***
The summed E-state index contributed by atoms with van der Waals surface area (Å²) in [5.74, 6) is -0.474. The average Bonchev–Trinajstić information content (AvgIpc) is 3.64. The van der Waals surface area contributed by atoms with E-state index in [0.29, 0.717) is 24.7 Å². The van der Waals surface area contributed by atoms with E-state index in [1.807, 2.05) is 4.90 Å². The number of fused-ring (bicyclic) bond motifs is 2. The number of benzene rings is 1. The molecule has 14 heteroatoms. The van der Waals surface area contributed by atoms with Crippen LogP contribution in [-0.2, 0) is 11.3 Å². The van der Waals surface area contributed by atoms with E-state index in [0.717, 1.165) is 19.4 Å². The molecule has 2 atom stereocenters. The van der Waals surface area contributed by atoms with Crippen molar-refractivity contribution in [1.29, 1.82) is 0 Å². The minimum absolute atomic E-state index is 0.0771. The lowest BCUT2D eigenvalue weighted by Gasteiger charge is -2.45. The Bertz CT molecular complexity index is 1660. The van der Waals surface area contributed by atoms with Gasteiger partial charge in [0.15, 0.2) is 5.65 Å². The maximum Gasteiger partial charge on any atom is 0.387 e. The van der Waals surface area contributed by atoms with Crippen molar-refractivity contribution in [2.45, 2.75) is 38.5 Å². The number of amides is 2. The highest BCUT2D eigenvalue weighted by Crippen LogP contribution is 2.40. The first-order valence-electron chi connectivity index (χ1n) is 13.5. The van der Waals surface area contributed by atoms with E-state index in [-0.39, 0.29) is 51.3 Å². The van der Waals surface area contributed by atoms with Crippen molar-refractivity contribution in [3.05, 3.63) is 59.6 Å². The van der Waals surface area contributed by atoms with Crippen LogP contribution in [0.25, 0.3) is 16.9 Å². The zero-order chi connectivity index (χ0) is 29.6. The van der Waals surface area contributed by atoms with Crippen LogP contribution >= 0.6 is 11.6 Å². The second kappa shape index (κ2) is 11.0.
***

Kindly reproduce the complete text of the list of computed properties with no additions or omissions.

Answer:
The summed E-state index contributed by atoms with van der Waals surface area (Å²) in [5.74, 6) is -0.474. The average Bonchev–Trinajstić information content (AvgIpc) is 3.64. The van der Waals surface area contributed by atoms with E-state index in [0.29, 0.717) is 24.7 Å². The van der Waals surface area contributed by atoms with E-state index in [1.807, 2.05) is 4.90 Å². The number of fused-ring (bicyclic) bond motifs is 2. The number of benzene rings is 1. The molecule has 14 heteroatoms. The van der Waals surface area contributed by atoms with Crippen LogP contribution in [-0.2, 0) is 11.3 Å². The van der Waals surface area contributed by atoms with E-state index in [0.717, 1.165) is 19.4 Å². The molecule has 2 atom stereocenters. The van der Waals surface area contributed by atoms with Crippen molar-refractivity contribution in [1.29, 1.82) is 0 Å². The minimum absolute atomic E-state index is 0.0771. The lowest BCUT2D eigenvalue weighted by Gasteiger charge is -2.45. The Bertz CT molecular complexity index is 1660. The van der Waals surface area contributed by atoms with Gasteiger partial charge in [0.15, 0.2) is 5.65 Å². The maximum Gasteiger partial charge on any atom is 0.387 e. The van der Waals surface area contributed by atoms with Crippen molar-refractivity contribution in [2.45, 2.75) is 38.5 Å². The number of amides is 2. The highest BCUT2D eigenvalue weighted by Crippen LogP contribution is 2.40. The first-order valence-electron chi connectivity index (χ1n) is 13.5. The van der Waals surface area contributed by atoms with E-state index in [-0.39, 0.29) is 51.3 Å². The van der Waals surface area contributed by atoms with Crippen molar-refractivity contribution in [3.05, 3.63) is 59.6 Å². The van der Waals surface area contributed by atoms with Crippen LogP contribution in [0.25, 0.3) is 16.9 Å². The zero-order chi connectivity index (χ0) is 29.6. The van der Waals surface area contributed by atoms with Crippen LogP contribution >= 0.6 is 11.6 Å². The second kappa shape index (κ2) is 11.0.